...in Polynesia itself traditions existed of voyages beyond Easter Island, and that both the seaworthy catamarans of the South Seas and the balsas of Peru were capable of trans-Pacific adventures: furthermore, that in Peru there were traditions of expeditions to the West - one, indeed, of four hundred boats and twenty thousand men, sent by one of the last of the Incas of Peru, Tupac-Inca-Yupanqui, which returned after nine months or a year with black prisoners and a brass or copper throne - in Mangareva, reciprocally, there having been the tradition of "a red man who came from the East with a fleet of raft-like ships." The Kon-Tiki Expedition of Thor Heyerdahl in the summer of 1947, from Peru to the Tuamotus on a Peruvian balsa raft, made evident as vividly as anyone could have desired the possibility of voyages of this kind. (128)

Early water-users developed four styles. The peoples who lived by the mouths of the great rivers depended for their protein largely upon fishing. Lacking timber, they constructed floats out of bundles of reeds - the same building material is still used for houses and churches to this day. Such floats developed into reed rafts, rafts into wind-driven reed vessels, so that we finally hear Heyerdahl recording an Easter Island tradition of the arrival there of larger, three-masted reed boats carrying four hundred people in each vessel. The reed boats plying on Lake Titicaca, and on the eastern coast of Brazil, both in construction and material, resemble the Egyptian papyrus boats. (135)

This map of northern South America shows how ancient navigators from the Mediterranean, after crossing the Atlantic with winds and currents, could navigate up the Amazon, cross the Andes, and reach the continent's gold, silver, copper, and tin mines. Moreover, the whole Amazon basin could have been a huge inland sea many thousand years ago, making navigation much easier. (141)

...the totora vessels of Suriqui were virtually identical, both in the method of construction and in finished appearance, to the beautiful craft fashioned from papyrus reeds in which the Pharaohs had sailed the Nile thousands of years previously. In my travels in Egypt I had examined the images of many such vessels painted on the walls of ancient tombs. The reed boats of the ancient Nile, and the reed boats of Lake Titicaca (the original design of which, local Indians insisted, had been given to them by 'the Viracocha people'), had other points in common. Both, for example, were equipped with sails mounted on peculiar two-legged straddled masts. Both had also been used for the long-distance transport of exceptionally heavy building materials: obelisks and gargantuan blocks of stone bound for the temples at Giza and Luxor and Abydos on the one hand and for the mysterious edifices of Tiahuanaco on the other. (152)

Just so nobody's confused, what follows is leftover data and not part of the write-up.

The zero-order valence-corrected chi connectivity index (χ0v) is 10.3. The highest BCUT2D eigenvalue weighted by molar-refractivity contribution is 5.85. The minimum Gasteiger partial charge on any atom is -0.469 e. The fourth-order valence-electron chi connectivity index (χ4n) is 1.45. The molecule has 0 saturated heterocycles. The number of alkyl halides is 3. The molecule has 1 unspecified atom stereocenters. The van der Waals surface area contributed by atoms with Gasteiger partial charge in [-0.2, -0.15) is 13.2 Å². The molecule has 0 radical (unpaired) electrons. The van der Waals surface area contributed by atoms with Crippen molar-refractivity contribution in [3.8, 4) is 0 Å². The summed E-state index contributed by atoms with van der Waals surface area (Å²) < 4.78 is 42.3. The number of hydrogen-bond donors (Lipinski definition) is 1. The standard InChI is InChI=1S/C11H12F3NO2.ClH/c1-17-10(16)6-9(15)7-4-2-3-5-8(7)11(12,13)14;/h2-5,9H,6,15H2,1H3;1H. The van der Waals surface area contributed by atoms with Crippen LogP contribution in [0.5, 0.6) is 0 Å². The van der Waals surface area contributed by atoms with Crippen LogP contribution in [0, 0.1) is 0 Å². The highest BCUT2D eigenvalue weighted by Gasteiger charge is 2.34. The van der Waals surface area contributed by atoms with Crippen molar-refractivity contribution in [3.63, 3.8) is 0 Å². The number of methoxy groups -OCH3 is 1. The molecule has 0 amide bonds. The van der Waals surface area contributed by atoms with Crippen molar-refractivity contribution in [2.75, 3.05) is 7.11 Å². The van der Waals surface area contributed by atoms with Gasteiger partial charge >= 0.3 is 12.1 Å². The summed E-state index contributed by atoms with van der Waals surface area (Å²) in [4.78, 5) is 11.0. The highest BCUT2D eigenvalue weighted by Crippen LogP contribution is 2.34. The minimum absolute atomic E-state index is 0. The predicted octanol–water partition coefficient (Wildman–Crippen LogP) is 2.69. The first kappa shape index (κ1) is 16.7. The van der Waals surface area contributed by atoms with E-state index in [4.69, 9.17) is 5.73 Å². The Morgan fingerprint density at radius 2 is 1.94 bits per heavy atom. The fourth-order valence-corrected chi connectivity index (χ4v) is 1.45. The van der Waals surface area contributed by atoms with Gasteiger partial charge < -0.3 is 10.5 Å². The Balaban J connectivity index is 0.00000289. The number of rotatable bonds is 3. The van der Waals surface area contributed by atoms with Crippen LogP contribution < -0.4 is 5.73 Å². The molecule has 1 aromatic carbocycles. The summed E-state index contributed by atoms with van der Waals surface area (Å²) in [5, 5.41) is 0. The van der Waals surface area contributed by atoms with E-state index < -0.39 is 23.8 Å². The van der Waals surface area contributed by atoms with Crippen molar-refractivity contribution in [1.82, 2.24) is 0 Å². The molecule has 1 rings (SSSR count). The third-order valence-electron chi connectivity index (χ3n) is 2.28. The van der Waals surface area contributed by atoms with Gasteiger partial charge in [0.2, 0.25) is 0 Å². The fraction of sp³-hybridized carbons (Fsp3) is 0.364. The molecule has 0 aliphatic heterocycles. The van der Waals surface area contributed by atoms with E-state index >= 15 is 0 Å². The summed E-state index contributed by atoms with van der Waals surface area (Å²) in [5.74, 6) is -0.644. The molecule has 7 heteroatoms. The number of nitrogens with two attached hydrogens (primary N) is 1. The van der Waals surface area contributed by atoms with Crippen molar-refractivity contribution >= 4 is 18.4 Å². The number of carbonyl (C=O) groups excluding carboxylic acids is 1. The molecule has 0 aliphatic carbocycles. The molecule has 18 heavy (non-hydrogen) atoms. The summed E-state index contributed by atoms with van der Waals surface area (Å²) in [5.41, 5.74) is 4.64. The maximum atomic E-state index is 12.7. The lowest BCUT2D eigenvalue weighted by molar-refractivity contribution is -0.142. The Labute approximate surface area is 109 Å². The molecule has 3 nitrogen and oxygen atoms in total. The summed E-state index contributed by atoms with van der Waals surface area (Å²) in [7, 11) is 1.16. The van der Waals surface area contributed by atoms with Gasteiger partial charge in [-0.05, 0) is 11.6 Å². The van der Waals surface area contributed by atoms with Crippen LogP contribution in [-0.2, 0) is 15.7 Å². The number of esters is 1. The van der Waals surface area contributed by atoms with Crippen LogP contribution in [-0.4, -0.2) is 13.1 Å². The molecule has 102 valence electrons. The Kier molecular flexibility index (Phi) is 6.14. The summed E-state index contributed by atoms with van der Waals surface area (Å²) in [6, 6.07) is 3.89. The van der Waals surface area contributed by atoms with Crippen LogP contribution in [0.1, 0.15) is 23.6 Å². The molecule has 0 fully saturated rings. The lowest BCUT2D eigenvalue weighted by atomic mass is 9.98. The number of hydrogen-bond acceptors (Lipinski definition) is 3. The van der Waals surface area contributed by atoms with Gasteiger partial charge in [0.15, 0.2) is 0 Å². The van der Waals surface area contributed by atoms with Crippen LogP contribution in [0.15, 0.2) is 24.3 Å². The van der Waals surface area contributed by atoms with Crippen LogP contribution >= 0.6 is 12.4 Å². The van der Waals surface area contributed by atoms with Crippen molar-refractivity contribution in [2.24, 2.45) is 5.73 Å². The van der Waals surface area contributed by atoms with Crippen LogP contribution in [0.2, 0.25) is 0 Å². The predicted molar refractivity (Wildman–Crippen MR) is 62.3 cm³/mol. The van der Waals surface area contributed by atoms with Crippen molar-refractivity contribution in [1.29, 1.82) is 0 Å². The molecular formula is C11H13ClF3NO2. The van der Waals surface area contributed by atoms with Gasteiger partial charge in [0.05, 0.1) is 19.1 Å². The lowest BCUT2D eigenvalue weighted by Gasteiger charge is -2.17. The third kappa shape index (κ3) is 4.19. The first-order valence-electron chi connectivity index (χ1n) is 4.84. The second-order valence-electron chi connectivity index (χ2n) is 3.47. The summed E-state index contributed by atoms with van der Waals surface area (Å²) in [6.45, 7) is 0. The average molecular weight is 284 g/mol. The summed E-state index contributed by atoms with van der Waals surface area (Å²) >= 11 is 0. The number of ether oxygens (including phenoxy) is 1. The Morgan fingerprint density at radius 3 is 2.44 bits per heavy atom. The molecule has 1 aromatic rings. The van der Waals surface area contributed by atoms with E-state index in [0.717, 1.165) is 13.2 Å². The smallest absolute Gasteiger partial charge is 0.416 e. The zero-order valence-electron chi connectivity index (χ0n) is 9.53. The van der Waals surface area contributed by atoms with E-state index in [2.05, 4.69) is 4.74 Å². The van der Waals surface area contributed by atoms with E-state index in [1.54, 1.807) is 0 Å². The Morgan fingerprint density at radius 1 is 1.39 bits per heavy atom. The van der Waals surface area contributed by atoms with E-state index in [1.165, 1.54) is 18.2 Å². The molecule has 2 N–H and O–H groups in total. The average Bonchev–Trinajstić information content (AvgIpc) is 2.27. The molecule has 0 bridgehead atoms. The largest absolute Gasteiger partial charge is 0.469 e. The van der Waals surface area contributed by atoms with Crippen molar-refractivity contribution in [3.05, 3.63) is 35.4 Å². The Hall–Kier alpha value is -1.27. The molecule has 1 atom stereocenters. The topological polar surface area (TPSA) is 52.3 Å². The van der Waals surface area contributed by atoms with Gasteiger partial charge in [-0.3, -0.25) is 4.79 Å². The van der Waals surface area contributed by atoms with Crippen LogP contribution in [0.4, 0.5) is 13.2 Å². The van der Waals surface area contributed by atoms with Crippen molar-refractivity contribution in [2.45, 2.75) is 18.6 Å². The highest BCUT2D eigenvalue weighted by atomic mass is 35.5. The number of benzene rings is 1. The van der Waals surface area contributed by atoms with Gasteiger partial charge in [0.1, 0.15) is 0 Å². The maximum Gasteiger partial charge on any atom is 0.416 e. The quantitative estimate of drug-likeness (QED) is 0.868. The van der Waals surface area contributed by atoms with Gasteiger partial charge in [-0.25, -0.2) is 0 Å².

Mesoamerica

Neither the Inka nor any other New World people...ever developed the wheeled chariots, wagons, and other vehicles that were a major reason why Old World civilizations were able to dominate the world for centuries. (52)

Ironically, relatives of the horses that Cortes and Pizarro rode had formerly been native to the New World. Had those horses survived, Montezuma and Atahualpa might have shattered the conquistadores with cavalry charges of their own. But, in a cruel twist of fate, America's horses had become extinct long before that, along with 80 or 90 percent of the other large animal species of the Americas and Australia. It happened around the time that the first human settlers--ancestors of modern Indians and native Australians--reached those continents. The Americas lost not only their horses but also other potentially domesticable species like large camels, ground sloths, and elephants. (114)

No native American or Australian mammal ever pulled a plough, cart, or war chariot, gave milk, or bore a rider. The civilizations of the New World limped forward on human muscle power alone, while those of the Old World ran on the power of animal muscle, wind, and water. (114)

Near the top of the 13,000 foot Mexican mountain, Popocatepetl, Charnay, the nineteenth-century French explorer discovered children's graves with wheeled toys in them; wheeled dogs and four-wheeled chariots, some broken, some with their wheels intact. (135)

North America

Neither the Inka nor any other New World people...ever developed the wheeled chariots, wagons, and other vehicles that were a major reason why Old World civilizations were able to dominate the world for centuries. (52)